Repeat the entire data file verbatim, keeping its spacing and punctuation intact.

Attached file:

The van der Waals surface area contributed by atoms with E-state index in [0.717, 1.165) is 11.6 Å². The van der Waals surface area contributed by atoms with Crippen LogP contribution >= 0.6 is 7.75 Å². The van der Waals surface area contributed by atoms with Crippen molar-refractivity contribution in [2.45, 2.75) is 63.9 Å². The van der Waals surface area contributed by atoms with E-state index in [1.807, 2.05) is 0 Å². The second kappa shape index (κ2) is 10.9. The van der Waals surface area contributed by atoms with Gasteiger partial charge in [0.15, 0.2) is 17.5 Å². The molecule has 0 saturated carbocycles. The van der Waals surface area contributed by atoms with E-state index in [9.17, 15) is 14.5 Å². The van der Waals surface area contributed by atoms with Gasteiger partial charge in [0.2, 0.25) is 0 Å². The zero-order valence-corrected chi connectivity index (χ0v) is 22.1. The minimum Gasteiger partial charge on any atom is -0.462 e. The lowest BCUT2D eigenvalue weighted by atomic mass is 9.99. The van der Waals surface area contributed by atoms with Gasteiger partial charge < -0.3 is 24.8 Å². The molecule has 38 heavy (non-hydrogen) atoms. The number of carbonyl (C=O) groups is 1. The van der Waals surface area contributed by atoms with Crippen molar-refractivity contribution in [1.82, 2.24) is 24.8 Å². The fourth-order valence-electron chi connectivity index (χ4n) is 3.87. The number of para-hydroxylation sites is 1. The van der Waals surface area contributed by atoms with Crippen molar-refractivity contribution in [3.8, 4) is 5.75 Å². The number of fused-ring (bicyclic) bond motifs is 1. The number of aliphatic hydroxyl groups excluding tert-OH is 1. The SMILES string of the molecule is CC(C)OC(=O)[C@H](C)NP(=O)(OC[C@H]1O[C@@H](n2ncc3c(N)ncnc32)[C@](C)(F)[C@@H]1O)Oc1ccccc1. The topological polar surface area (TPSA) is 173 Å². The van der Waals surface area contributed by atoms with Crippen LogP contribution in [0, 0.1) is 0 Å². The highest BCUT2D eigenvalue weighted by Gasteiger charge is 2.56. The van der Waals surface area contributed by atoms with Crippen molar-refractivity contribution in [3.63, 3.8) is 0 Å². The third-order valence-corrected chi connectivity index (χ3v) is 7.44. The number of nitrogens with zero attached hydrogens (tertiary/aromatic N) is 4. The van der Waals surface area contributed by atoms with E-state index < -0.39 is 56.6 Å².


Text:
The van der Waals surface area contributed by atoms with E-state index in [0.717, 1.165) is 11.6 Å². The van der Waals surface area contributed by atoms with Crippen LogP contribution >= 0.6 is 7.75 Å². The van der Waals surface area contributed by atoms with Crippen molar-refractivity contribution in [2.45, 2.75) is 63.9 Å². The van der Waals surface area contributed by atoms with E-state index in [1.807, 2.05) is 0 Å². The second kappa shape index (κ2) is 10.9. The van der Waals surface area contributed by atoms with Gasteiger partial charge in [0.15, 0.2) is 17.5 Å². The molecule has 0 saturated carbocycles. The van der Waals surface area contributed by atoms with E-state index in [9.17, 15) is 14.5 Å². The van der Waals surface area contributed by atoms with Gasteiger partial charge in [0.2, 0.25) is 0 Å². The zero-order valence-corrected chi connectivity index (χ0v) is 22.1. The minimum Gasteiger partial charge on any atom is -0.462 e. The lowest BCUT2D eigenvalue weighted by atomic mass is 9.99. The van der Waals surface area contributed by atoms with Gasteiger partial charge < -0.3 is 24.8 Å². The molecule has 38 heavy (non-hydrogen) atoms. The number of carbonyl (C=O) groups is 1. The van der Waals surface area contributed by atoms with Crippen molar-refractivity contribution in [1.82, 2.24) is 24.8 Å². The fourth-order valence-electron chi connectivity index (χ4n) is 3.87. The number of para-hydroxylation sites is 1. The van der Waals surface area contributed by atoms with Crippen molar-refractivity contribution in [3.8, 4) is 5.75 Å². The number of fused-ring (bicyclic) bond motifs is 1. The number of aliphatic hydroxyl groups excluding tert-OH is 1. The SMILES string of the molecule is CC(C)OC(=O)[C@H](C)NP(=O)(OC[C@H]1O[C@@H](n2ncc3c(N)ncnc32)[C@](C)(F)[C@@H]1O)Oc1ccccc1. The topological polar surface area (TPSA) is 173 Å². The van der Waals surface area contributed by atoms with Crippen LogP contribution in [0, 0.1) is 0 Å². The highest BCUT2D eigenvalue weighted by Gasteiger charge is 2.56. The van der Waals surface area contributed by atoms with Crippen molar-refractivity contribution in [3.63, 3.8) is 0 Å². The third-order valence-corrected chi connectivity index (χ3v) is 7.44. The number of nitrogens with zero attached hydrogens (tertiary/aromatic N) is 4. The van der Waals surface area contributed by atoms with E-state index < -0.39 is 56.6 Å².